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Studying Art in STEAM via Quilting at Gee’s Bend; Studying Empathy on the Edmund Pettus Bridge

Updated: 4 days ago


Empathy, art and so much more! Seven of our WIT Young Leaders locked arms while walking across the Edmund Pettus Bridge, listened intently to the Gee’s Bend Quilters while stitching squares, and felt the cool mist on their faces while standing on the ferry as we crossed the Alabama River heading to Camden, Alabama. We were expecting to learn about how quilts became a focal point in African American history; however, we were unaware of the many uses of quilts that shaped African American culture. We were particularly surprised to learn that quilts were adapted to serve as feminine hygiene products! Our experiential learning time spent reflecting in the rain, driving over dirt roads and holding the hands of quilters ended where it began -- rooted in the mission of Women in Training, Inc: highlighting period poverty, alongside numerous inequities past and present.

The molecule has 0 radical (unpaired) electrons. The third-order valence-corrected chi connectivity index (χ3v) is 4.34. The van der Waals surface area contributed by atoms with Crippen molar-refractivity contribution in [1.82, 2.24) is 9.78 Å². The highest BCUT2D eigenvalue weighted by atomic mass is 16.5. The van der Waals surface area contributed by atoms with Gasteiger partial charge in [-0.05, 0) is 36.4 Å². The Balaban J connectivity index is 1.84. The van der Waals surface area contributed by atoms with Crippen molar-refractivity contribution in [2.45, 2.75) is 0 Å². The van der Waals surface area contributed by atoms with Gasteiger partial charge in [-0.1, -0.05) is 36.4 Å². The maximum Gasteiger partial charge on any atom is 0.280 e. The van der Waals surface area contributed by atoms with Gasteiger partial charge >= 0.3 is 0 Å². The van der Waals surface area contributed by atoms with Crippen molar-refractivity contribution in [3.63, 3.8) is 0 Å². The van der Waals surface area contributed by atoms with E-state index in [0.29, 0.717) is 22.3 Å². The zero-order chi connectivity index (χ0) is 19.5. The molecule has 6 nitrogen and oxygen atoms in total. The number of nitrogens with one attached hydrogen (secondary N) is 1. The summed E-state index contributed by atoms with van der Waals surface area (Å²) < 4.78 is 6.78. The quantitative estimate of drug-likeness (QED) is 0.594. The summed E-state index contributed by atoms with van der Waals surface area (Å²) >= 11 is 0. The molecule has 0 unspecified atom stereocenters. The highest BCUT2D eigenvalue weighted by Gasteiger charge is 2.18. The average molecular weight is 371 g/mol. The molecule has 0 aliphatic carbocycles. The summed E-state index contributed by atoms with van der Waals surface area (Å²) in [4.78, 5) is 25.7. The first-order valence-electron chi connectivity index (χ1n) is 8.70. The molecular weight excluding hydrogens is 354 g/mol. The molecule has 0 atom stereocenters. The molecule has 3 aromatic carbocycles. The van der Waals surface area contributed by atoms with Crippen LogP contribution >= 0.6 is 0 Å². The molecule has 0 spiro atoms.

Stephanie A. McCorvey, DPT

WIT Vice President for Youth Development



Three words emerged -- united, compassionate, impactful -- as I observed the WIT Young Leaders ascend the Edmund Pettus Bridge in Selma, Alabama. Their heads were high, steps deliberate, and arm-in-arm as I asked them to empathize “walking in someone else’s shoes!” Passersby appeared moved by the young women’s gesture as they crossed the historic bridge crossed by legends, such as Dr. Martin Luther King, Jr., Congressman John Lewis and Amelia Boynton Robinson. Yet, the highlight for me was the young ladies shared how they had read about it as history, but nothing compared to how they felt! Their responses simultaneously resonated with, and compelled me to continue sharing myself in worthwhile endeavors.


Dean Beverly Davison-Hill, EdD

WIT Leadership Development Circle



Photos by Jill Friedman


Video by Kenya Ra’Jeen


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